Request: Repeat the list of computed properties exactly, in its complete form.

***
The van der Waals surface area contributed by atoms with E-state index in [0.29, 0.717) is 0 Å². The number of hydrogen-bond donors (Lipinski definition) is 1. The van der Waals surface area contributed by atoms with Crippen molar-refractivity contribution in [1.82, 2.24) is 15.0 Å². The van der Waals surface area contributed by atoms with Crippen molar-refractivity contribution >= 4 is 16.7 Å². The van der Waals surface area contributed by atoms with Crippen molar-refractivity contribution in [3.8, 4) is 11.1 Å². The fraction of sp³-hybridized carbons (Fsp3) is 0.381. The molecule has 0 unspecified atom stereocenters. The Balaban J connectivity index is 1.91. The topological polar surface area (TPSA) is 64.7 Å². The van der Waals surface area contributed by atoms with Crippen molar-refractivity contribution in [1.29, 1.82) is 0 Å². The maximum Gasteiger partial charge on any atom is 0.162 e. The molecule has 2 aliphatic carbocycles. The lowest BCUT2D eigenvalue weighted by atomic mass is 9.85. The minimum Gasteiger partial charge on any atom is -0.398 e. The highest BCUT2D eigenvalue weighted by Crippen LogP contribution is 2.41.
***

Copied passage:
The van der Waals surface area contributed by atoms with E-state index in [0.29, 0.717) is 0 Å². The number of hydrogen-bond donors (Lipinski definition) is 1. The van der Waals surface area contributed by atoms with Crippen molar-refractivity contribution in [1.82, 2.24) is 15.0 Å². The van der Waals surface area contributed by atoms with Crippen molar-refractivity contribution >= 4 is 16.7 Å². The van der Waals surface area contributed by atoms with Crippen molar-refractivity contribution in [3.8, 4) is 11.1 Å². The fraction of sp³-hybridized carbons (Fsp3) is 0.381. The molecule has 0 unspecified atom stereocenters. The Balaban J connectivity index is 1.91. The topological polar surface area (TPSA) is 64.7 Å². The van der Waals surface area contributed by atoms with Crippen molar-refractivity contribution in [1.29, 1.82) is 0 Å². The maximum Gasteiger partial charge on any atom is 0.162 e. The molecule has 2 aliphatic carbocycles. The lowest BCUT2D eigenvalue weighted by atomic mass is 9.85. The minimum Gasteiger partial charge on any atom is -0.398 e. The highest BCUT2D eigenvalue weighted by Crippen LogP contribution is 2.41.